Google split Hangouts into two new apps. Meet is for face-to-face conversations that will seek to take on Skype, Slack and Teams.
Google isn't going to sit back and let Skype, Slack, Microsoft Teams, and other popular collaboration tools hog all the glory and market share. As part of the effort to bolster the company's G Suite, Google has repurposed its Hangouts application into a real-time video and chat tool. There are two components: Hangouts Chat is essentially a full-blown competitor to Slack, offering teams a place to host all their work conversations.
Then there's Meet, which is for those times when a face-to-face conversation will do better. The app prematurely leaked before Google was ready to make the big reveal at its Cloud Next conference in March 2017. But now that it's here, we can take a closer look at what it offers and how it will try to stand out in a crowded marketplace.
Hangouts, but better
I got a brief demo on the convention floor at Google Cloud Next in San Francisco. One improvement that Googlers emphasized was in the call quality of Meet compared to the old Hangouts. That app had long been dinged as having subpar video performance and wasn't the smooth experience you'd expect from a company with the resources of Google.
The experience in my brief time with Meet was quite good. It reminded me of Duo, Google's consumer-focused video platform that itself was an improvement over Hangouts. Google is clearly going in the right direction here. You're provided with a code by the meeting organizer, and once you punch that in you're able to join right in with the video call.
That advantage alone should make it attractive, as other competing services can sometimes place a labyrinth in front of the communication process. There's a call-in number so someone can dial in if they're only able to access via mobile and can't participate with a video chat. There's no need to create an account or install a plugin. Users can also join meetings from Google Calendar events. Up to 30 people can join a call.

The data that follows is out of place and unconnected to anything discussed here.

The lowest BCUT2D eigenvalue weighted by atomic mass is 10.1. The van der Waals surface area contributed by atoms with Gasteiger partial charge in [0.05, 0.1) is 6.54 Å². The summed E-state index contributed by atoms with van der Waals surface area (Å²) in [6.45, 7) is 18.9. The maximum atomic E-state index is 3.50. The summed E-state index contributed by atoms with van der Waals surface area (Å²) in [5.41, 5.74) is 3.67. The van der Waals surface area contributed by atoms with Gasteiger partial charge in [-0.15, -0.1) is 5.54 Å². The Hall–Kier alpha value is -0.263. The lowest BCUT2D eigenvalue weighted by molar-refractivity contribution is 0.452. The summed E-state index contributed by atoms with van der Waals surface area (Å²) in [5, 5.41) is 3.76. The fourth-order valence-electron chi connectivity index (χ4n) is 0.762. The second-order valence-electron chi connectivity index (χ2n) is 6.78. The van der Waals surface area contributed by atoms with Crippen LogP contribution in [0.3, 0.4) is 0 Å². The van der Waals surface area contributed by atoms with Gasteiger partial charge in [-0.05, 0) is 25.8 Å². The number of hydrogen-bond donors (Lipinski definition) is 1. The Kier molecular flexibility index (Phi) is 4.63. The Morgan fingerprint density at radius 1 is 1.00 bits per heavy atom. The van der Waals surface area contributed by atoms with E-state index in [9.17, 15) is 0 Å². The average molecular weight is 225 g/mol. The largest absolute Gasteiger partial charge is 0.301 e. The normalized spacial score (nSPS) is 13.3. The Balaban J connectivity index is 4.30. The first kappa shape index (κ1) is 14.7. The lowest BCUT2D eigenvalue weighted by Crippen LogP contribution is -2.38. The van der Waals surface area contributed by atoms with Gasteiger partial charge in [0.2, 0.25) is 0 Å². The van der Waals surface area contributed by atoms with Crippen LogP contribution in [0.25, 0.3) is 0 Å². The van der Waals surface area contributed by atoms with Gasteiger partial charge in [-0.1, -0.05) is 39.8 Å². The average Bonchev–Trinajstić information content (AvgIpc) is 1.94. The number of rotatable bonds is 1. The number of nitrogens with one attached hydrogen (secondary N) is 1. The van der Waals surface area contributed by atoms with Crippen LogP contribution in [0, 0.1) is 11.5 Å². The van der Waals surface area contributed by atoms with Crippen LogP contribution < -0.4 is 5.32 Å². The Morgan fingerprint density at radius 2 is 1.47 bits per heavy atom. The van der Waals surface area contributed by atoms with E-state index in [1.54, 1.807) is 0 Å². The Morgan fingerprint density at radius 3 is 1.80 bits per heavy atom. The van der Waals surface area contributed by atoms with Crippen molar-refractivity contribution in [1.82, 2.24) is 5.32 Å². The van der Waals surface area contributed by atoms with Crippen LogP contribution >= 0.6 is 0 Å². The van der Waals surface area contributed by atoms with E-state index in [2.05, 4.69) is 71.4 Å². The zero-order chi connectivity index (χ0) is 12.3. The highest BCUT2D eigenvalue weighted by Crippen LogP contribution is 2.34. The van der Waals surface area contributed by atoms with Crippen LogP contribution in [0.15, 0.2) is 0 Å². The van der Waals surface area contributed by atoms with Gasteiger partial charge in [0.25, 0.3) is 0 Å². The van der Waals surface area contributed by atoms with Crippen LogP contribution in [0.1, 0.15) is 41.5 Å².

In the announcement post, Google uses the word "frictionless" over and over to drive home that point ̶ this isn't the old Hangouts. Setting up a quick video chat is in Google's DNA ̶ during a session discussing in-house collaboration, Google product manager Andrew Toy said one of the things he was most impressed with when first joining Google was how quickly and efficiently the company can setup a video call to discuss pertinent issues. Google clearly hopes some of that mindset will trickle down to those investing in G Suite.
The technology should also leverage Google's Chromebox for Meetings hardware, which are dedicated Chrome OS devices that can host video conferences. The app itself can help you test a device's camera, microphones and speakers ahead of a call.
The Hangouts Meet app is now available for iOS and Android. Those who want to get their hands on the companion service, Hangouts Chat, may have to wait a while. It's only available for the Early Adopter Program, which G Suite administrators must apply to join.
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